Two small drains are positioned within the knee to allow for drainage of any bleeding, a temporary extension splint is fitted and patients are admitted to the hospital for an overnight stay.

What happens after ACL Surgery?

The day following surgery, the drains are removed and patients undergo an X-ray to confirm the positioning of the replacement ACL. Patients will usually have to use crutches for comfort for the first week or two. Most patients will be able to walk without crutches after two weeks, unless a torn meniscus was also repaired in the process. In this case, patients may need the aid of crutches for up to six weeks post-operation.

Patients are to immediately commence a self directed exercise schedule with intermittent physiotherapy supervision to help regain their strength and range of motion. They are usually able to recommence leg weights and gym activities within three months, running by four months, multi-directional drills by five months, sports drills by six months and return to sporting competition by the end of their sixth month of rehabilitation.

Most people are able to return to work within a week or two if their position is office based and three to four weeks if their job requires them to perform heavy manual duties. Once completing an ACL rehabilitation program, the likelihood of rupturing your reconstructed ACL is lower than the likelihood of injuring the ACL in your other knee. Patients should be able to resume all sporting and outdoor activities with confidence in time.

ACL Reconstruction & Knee Arthritis Treatment

On some occasions, patients will present with both an ACL deficiency and arthritis and will require consideration of both an ACL reconstruction and a high tibial osteotomy (HTO), which can be performed in a staged manner. In the case of staged treatment, the ACL reconstruction would be performed first and the HTO at least three months later.

The procedures can also be performed as a combined simultaneous surgery where both the ACL reconstruction and high tibial osteotomy are completed under the same anaesthetic. This is rarely necessary in patients that have suffered a recent ACL rupture, but usually in patients that injured their ACL many years ago.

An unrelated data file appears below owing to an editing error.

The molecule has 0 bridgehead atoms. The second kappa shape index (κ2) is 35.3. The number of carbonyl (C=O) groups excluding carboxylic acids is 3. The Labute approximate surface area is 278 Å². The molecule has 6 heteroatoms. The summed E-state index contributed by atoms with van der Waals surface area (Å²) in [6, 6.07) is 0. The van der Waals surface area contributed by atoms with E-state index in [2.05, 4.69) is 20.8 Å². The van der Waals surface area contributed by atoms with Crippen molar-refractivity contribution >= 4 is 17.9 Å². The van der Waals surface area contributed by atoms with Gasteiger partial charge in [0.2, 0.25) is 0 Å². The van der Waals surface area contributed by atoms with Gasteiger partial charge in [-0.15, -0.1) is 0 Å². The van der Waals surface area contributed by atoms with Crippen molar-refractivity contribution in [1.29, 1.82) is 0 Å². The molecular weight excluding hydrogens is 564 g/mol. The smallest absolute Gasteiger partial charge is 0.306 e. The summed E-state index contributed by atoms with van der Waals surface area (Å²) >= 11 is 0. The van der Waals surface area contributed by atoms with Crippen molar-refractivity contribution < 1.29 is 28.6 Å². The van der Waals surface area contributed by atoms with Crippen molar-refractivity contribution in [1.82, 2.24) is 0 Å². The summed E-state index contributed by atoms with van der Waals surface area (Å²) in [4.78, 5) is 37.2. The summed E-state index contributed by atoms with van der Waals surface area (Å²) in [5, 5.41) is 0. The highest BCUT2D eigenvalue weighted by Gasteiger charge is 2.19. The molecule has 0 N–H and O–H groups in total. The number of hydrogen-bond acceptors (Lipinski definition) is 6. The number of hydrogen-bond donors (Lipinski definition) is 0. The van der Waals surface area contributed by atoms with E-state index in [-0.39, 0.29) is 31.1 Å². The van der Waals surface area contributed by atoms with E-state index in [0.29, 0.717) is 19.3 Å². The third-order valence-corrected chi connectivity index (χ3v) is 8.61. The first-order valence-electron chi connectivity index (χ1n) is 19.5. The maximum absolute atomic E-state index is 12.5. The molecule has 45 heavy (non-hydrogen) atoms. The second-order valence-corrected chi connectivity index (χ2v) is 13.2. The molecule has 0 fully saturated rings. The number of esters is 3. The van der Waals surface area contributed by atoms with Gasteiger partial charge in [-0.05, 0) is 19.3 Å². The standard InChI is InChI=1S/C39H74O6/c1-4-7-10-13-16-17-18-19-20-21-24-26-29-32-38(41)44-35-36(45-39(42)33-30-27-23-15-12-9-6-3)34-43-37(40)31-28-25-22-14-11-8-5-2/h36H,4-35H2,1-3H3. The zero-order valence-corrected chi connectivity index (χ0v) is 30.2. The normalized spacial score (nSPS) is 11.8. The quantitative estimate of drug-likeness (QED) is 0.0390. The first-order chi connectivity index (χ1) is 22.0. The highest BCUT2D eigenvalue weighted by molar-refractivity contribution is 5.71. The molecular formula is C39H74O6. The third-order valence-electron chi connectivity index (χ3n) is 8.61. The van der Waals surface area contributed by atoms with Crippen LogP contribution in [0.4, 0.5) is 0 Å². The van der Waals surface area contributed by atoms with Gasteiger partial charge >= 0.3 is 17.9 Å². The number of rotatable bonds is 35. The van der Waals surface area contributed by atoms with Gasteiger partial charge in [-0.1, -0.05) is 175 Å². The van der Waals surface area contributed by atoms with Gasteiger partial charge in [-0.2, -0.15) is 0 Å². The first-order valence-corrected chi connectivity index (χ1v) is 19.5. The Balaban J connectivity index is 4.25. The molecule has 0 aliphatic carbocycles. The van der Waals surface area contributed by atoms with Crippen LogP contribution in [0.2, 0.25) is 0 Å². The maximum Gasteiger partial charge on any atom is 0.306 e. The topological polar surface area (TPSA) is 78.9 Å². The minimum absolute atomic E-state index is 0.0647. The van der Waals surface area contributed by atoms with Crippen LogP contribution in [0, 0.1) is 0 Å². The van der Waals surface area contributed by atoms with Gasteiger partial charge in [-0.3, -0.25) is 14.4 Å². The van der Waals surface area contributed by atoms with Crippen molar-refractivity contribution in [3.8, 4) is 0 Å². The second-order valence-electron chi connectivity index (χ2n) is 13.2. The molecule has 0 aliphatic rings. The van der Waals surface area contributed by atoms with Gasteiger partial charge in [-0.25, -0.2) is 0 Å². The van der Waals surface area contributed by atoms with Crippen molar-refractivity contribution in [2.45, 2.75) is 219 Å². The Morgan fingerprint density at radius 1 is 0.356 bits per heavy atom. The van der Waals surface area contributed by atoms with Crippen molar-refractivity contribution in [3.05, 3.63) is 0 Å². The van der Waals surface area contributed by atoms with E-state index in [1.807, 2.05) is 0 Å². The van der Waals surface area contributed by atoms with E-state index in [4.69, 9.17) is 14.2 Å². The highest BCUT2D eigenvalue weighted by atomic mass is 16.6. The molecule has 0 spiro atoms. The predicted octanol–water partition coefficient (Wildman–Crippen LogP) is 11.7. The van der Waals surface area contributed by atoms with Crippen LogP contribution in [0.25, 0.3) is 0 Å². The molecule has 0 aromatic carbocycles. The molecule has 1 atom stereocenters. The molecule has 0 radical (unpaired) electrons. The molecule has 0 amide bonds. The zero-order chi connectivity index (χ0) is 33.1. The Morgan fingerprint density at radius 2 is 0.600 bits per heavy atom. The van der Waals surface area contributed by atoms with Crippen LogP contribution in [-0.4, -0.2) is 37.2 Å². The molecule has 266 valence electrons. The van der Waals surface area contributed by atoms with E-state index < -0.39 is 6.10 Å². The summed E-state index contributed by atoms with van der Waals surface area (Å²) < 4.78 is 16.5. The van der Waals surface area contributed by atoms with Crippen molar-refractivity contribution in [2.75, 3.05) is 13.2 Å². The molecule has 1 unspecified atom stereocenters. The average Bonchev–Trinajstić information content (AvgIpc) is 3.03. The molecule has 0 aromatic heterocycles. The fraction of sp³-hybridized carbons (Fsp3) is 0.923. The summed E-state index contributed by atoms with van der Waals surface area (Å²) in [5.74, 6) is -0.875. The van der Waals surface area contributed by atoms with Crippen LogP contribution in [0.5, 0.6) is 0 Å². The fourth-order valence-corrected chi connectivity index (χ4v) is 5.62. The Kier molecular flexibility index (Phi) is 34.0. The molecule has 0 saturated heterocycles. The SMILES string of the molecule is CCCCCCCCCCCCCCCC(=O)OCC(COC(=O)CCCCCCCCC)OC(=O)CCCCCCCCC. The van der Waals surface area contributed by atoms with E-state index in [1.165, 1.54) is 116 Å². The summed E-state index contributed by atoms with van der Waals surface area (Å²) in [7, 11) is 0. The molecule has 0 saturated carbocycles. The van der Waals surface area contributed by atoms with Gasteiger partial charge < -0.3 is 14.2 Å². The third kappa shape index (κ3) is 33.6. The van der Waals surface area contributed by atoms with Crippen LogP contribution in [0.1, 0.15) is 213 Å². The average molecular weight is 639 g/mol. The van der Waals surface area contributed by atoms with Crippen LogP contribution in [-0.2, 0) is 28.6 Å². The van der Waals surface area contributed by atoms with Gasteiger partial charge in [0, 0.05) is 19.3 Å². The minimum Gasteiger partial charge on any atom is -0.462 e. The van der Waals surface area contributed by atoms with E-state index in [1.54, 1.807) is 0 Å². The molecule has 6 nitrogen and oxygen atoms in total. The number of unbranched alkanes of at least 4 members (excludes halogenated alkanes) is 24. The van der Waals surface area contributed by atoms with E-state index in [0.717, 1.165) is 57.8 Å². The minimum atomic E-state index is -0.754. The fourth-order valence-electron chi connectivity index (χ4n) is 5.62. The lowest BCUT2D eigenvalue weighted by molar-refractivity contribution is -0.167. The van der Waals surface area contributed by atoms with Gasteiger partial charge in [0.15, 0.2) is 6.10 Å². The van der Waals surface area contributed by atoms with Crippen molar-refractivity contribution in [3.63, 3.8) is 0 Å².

ACL Reconstruction Combined with HTO

If the arthritis (pain, swelling, stiffness) is the major concern, more so than the ACL insufficiency (giving way), it may be appropriate to consider undergoing a HTO in preference to an ACL reconstruction. When a HTO is performed in this circumstance, a technique known as an opening wedge can position the plate in a way that it helps overcome the symptoms or arthritis, but also conveys some benefit to the instability symptoms of an ACL deficient knee (see Osteotomy).

Rehabilitation after ACL Reconstruction & HTO

If an ACL reconstruction is being contemplated along with a HTO, it is sensible to perform the ACL reconstruction before the HTO, regardless of whether it is performed on the same day or in a staged manner prior to the HTO. The rehabilitation following a combined ACL reconstruction and HTO is initially dictated by the rehabilitation for the HTO, with a slower return to weight bearing and knee bending. Combining the procedures usually adds two months to the overall rehabilitation period that would be followed for an ACL reconstruction in isolation. Including the two extra months of rehabilitation time with both procedures, the following is a guide for expected timelines:

  • Leg weights at five months
  • Straight line jogging at six to seven months
  • Multidirectional running at seven to eight months
  • General sport at eight to nine months

Get back on track and return to the sport and activities you love by contacting Queensland Knee Surgery for an ACL reconstruction and/or HTO. Organise a consultation today and get fast, professional advice on the best options for you! You can have full confidence in the service we provide as we a dedicated knee-only practice with more than 20 years of orthopaedic surgery experience.

For expert advice and/or to organise repair of your ACL tear or injury, request an appointment below.

ACL Reconstruction Enquiry

For expert advice and/or to organise repair of your ACL tear or injury, enquire through the form below. If you have any questions or concerns, please call Queensland Knee Surgery Clinic on 1300 753 5633.